Dietary metabolites and urine acidity may affect the growth of bacteria in the urinary tract, potentially opening new avenues for treating urinary tract infections, according to a new study published in The Journal of Biological Chemistry (2015; 290:15949-60).
To investigate the body’s natural defenses against UTI, researchers at Washington University in St. Louis cultured Escherichia coli bacteria in urine from healthy volunteers and compared how effectively the antimicrobial protein siderocalin (SCN) hampered bacterial growth in different samples. During UTIs, cells in the urinary tract secrete SCN to inhibit bacterial proliferation by interfering with uptake of iron that the bacteria need to grow. SCN activity varies widely from person to person.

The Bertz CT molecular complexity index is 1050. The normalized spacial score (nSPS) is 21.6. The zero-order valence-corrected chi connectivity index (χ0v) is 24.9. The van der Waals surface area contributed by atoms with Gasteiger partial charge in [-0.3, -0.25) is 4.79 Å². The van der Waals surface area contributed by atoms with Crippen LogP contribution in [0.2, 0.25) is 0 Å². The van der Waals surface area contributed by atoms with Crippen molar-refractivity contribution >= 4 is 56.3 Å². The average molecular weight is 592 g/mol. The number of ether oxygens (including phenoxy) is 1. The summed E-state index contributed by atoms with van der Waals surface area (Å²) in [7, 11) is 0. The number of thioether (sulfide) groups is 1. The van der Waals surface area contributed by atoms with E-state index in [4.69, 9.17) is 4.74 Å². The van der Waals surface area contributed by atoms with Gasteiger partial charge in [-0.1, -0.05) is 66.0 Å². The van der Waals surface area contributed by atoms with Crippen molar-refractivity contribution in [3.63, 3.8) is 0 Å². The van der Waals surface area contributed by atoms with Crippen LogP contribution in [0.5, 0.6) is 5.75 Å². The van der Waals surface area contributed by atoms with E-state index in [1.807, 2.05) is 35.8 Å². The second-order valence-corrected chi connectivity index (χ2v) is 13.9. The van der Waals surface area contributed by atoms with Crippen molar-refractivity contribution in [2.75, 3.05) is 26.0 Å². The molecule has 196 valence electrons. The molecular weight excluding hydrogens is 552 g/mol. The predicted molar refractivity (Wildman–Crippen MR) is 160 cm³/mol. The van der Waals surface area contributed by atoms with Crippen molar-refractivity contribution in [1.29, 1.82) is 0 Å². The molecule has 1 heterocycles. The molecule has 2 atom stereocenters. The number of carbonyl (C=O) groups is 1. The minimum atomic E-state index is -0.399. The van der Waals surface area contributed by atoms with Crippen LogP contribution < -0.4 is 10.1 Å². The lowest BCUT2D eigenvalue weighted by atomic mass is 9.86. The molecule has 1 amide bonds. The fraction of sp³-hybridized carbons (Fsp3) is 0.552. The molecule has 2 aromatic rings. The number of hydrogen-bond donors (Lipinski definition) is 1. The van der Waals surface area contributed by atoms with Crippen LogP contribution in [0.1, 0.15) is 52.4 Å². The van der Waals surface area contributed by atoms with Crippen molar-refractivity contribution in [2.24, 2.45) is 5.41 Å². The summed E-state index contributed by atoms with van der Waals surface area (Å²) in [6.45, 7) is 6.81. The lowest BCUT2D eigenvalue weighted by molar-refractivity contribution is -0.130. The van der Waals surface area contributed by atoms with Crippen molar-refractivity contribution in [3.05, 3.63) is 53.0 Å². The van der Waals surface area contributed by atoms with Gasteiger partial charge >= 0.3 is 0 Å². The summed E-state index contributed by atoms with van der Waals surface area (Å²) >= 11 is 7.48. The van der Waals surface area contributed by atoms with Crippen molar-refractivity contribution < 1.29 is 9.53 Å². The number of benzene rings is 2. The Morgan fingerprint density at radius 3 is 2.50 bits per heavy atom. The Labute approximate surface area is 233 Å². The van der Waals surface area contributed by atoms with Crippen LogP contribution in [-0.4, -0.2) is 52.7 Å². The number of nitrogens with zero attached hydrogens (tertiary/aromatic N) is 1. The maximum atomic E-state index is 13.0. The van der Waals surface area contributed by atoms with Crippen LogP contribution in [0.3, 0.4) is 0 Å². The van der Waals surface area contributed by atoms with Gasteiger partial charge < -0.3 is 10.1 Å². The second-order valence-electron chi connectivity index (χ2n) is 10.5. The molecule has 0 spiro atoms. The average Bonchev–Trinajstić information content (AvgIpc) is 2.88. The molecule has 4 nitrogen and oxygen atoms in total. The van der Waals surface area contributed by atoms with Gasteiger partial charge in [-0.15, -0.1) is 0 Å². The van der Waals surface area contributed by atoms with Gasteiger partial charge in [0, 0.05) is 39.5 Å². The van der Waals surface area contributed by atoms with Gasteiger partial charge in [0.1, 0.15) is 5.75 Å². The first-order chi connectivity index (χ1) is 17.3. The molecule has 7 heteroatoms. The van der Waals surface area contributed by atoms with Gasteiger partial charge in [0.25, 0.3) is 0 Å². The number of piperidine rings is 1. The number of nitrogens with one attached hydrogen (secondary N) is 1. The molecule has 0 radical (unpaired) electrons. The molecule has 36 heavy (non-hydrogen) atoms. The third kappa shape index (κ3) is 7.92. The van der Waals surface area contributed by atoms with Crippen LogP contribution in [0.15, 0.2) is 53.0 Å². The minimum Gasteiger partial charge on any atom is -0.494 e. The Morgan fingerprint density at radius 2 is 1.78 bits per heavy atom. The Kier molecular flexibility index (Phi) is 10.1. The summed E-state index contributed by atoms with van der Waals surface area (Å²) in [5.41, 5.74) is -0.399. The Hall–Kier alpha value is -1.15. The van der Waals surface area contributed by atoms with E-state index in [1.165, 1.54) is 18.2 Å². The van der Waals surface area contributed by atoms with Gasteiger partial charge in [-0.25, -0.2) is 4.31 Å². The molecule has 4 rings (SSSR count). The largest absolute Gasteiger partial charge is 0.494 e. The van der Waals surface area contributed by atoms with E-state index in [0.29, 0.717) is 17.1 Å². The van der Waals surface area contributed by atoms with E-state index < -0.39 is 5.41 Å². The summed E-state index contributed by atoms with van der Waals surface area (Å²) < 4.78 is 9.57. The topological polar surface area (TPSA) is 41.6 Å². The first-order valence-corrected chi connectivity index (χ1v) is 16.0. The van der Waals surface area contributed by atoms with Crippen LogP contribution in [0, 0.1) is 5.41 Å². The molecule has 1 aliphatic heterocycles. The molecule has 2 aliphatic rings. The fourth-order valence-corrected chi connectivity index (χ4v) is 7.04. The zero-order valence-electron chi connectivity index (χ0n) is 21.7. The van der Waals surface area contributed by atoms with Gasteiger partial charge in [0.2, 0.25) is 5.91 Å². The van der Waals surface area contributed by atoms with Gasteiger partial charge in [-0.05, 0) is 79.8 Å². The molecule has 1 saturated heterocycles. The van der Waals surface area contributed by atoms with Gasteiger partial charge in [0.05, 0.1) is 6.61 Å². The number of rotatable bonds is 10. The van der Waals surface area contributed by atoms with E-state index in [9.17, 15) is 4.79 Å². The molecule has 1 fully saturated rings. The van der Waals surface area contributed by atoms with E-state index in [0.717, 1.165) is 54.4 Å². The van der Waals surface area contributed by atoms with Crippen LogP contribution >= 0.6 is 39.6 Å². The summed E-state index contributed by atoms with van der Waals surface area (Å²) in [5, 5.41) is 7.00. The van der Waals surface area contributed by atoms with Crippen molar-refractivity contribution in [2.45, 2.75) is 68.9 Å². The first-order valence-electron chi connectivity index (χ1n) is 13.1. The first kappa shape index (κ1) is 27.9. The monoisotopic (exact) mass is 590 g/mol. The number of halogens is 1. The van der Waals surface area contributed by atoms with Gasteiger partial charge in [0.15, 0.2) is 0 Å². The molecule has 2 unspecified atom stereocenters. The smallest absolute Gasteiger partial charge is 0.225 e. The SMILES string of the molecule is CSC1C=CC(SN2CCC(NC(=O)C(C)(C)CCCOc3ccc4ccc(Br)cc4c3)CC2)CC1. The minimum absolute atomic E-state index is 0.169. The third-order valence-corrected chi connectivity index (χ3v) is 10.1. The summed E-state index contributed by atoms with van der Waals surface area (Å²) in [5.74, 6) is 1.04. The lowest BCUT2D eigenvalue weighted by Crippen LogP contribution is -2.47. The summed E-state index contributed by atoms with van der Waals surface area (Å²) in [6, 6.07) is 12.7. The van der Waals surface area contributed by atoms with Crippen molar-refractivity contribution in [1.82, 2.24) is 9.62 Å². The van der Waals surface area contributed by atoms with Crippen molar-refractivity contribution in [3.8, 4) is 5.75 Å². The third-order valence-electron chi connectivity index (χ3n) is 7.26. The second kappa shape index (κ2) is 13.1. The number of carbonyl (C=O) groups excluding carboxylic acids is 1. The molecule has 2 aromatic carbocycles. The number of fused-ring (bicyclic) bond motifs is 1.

The authors considered what characteristics in the urine of healthy volunteers might influence the antimicrobial effectiveness of SCN. They found that elevated urine pH and small molecules called aryl sulfates, produced when gut microbes metabolize food, exerted a strong effect on SCN’s antibacterial activity.
Changing pH by itself promoted or inhibited bacterial growth in urine, the study showed, which could affect therapy for UTI. Acid urine has long been thought to reduce bacterial growth, but surprisingly, less acidic urine, with a pH closer to neutral, had a stronger effect on SCN activity than more acidic samples.
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